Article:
Silence – an endangered species

June 25, 2022

For 20 years, I’ve been traveling between New York and Africa’s wilderness areas. My quest to find the freedom, quiet and solitude that I can share with our guests, has taken me to some of the most remote parts of the continent of my birth. I’d always assumed that the attraction in me was a yearning for the places that nurtured me as a child. The Africa I know, love and want to share. Then last year, I heard an interview with acoustic ecologist Gordon Hempton. Hearing him talk about how we take in the world through our ears made me realize that the comfort I find in these places must be wrapped up in a sonic memory. And that our modern world’s insistence on seeing the world ignores our most critical sense. 

Sounds of silence

Gordon’s impassioned motivation for us to hear the world more clearly really struck a chord, in that I realized that the comfort I find in wild spaces harks back to an elemental sensory skill that we as humans have all but forgotten. As soon as I started to consider real quiet – not as an absence of sound but an absence of noise – I realized how much man-made noise surrounds me on a daily basis. I began to question whether I even knew what silence sounds like.

From the first sound we hear when we are born to the last before we die – hearing is the last of our senses to go – we are born to listen. “Our ears never sleep,” explains Gordon. “In the animal kingdom, there are species (rhinos and elephants, for example) with very poor eyesight, as the ability to see is not essential for survival. Sound, however, is so important that every higher vertebrate species has the ability to hear,” he explains. “Why? Because animals need to listen to survive.” It’s a skill we’ve lost, along with the ability to discern between essential listening and what serves only to distract us. 

Becoming better listeners

The noise of life proved impossible to ignore when I first tried to listen for quiet. My eureka moment happened when I stopped listening for sounds and started listening to the place I was in. This led to the realization that in the absence of gratuitous noise, another layer of sound connected to place is revealed. From the call of giant eagle owls pre-dawn, to the dance of the wind through trees, or the roll of pebbles on the beach, these sounds restore my soul in ways I still can’t articulate.

“If a person wants to increase their ability to understand another person, they should start out by listening to nature,” says Gordon. “Because you’re totally uninvested in the outcome of nature. Isn’t it wonderful that when a bird sings we hear it as music? The bird doesn’t sing for our benefit, so there’s a lot of joy in that listening.” I love that because I know it to be true.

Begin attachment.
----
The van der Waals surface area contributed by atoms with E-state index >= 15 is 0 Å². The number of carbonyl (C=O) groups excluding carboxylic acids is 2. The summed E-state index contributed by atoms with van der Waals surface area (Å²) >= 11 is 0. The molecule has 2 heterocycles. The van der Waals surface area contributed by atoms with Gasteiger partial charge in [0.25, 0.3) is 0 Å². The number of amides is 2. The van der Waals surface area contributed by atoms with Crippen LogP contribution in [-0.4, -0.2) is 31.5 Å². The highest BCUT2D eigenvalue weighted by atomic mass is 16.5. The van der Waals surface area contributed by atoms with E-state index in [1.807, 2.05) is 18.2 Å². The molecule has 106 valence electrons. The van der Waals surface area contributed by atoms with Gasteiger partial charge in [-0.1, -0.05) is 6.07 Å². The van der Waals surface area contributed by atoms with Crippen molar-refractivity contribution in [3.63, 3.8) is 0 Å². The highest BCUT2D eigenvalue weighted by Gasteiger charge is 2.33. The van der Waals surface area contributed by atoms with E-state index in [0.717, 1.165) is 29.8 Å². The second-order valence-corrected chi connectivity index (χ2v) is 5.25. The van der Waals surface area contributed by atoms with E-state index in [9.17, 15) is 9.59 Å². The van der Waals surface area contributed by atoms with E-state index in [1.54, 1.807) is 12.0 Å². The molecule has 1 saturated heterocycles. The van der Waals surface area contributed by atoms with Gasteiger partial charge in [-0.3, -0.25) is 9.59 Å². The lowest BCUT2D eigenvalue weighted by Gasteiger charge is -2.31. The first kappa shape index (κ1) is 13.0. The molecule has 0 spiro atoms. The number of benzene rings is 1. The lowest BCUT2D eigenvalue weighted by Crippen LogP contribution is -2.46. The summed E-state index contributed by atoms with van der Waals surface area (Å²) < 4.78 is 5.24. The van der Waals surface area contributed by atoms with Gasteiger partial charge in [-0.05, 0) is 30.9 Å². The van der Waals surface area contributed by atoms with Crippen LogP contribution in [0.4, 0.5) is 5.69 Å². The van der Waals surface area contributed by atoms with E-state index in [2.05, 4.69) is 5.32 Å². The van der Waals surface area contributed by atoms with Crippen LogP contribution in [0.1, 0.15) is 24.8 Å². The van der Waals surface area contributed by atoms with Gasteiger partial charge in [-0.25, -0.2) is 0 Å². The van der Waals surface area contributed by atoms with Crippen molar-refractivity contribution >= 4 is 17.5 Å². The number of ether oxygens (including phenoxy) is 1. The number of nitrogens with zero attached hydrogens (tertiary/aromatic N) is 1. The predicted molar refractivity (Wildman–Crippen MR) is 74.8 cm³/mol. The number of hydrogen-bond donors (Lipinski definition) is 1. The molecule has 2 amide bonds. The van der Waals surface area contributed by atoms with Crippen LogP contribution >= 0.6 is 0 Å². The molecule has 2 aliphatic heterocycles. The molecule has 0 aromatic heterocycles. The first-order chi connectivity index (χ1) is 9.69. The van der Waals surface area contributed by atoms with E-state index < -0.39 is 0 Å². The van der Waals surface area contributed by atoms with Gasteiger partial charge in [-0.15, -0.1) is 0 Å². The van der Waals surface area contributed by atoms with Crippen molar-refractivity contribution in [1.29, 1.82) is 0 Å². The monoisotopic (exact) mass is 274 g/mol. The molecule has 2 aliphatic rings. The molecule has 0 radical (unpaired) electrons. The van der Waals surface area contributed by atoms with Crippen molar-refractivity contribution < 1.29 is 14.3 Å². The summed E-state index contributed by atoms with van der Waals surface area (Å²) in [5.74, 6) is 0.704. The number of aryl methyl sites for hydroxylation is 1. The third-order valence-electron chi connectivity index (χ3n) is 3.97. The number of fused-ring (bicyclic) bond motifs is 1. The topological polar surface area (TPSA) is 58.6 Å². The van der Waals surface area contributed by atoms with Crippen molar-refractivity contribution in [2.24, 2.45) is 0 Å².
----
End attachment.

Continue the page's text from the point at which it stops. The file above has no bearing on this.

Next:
Just last week I revisited Lake Turkana, the largest permanent desert lake in the world, located in Kenya’s farthest northern reaches. Surrounded by arid, barren, windswept land, with no freshwater or roads, it is about as remote as you can get. What has always made Lake Turkana so impressive for me is its silence, the kind that never fails to envelop me in a cloak of contemplation and contentment.

An emotional bond to nature 

As I sat on a rocky promontory with my coffee, I tried to focus on the natural soundscape of this place. It’s so remote that we’d flown here by helicopter. That intrusion was top of mind, not to mention the presence of Lake Turkana Wind Power Project, a wind farm comprising some 365 turbines. Both are examples of the kind of human interference that Gordon believes is threatening wilderness areas around the world. And yet Lake Turkana is a pithy example, for it’s a vastly untouched place in comparison to other urban areas where the natural soundscape is wholly obliterated by man-made sounds.

“As a composition of biological utterances like birdcalls, geophysical commotions like wind and running water, and anthropogenic noises like motors, soundscapes are an acoustic reflection of the patterns and processes of the landscape that surround us,” says ecologist Dr Bryan C. Pijanowski, who travels the world to discover how nature works through the lens of sound and whether those environments are healthy or not. “But more critically, sound provides us with a sense of place and an emotional bond with nature that is fast unraveling.”

A half hour of absorbing all the beauty, complexity and fragility of Lake Turkana and I found myself feeling protective of it and others like it. As Gordon said: “A quiet place is the think tank of the soul. For when we truly listen, we make ourselves vulnerable as we have to anticipate that we might become changed by what we hear.”

Time spent in nature will most definitely do that. My hope is that we can all learn to be more sensitive to sound, the sound we create and that which we absorb. It’s time to turn our volume down and preserve this endangered species – silence.

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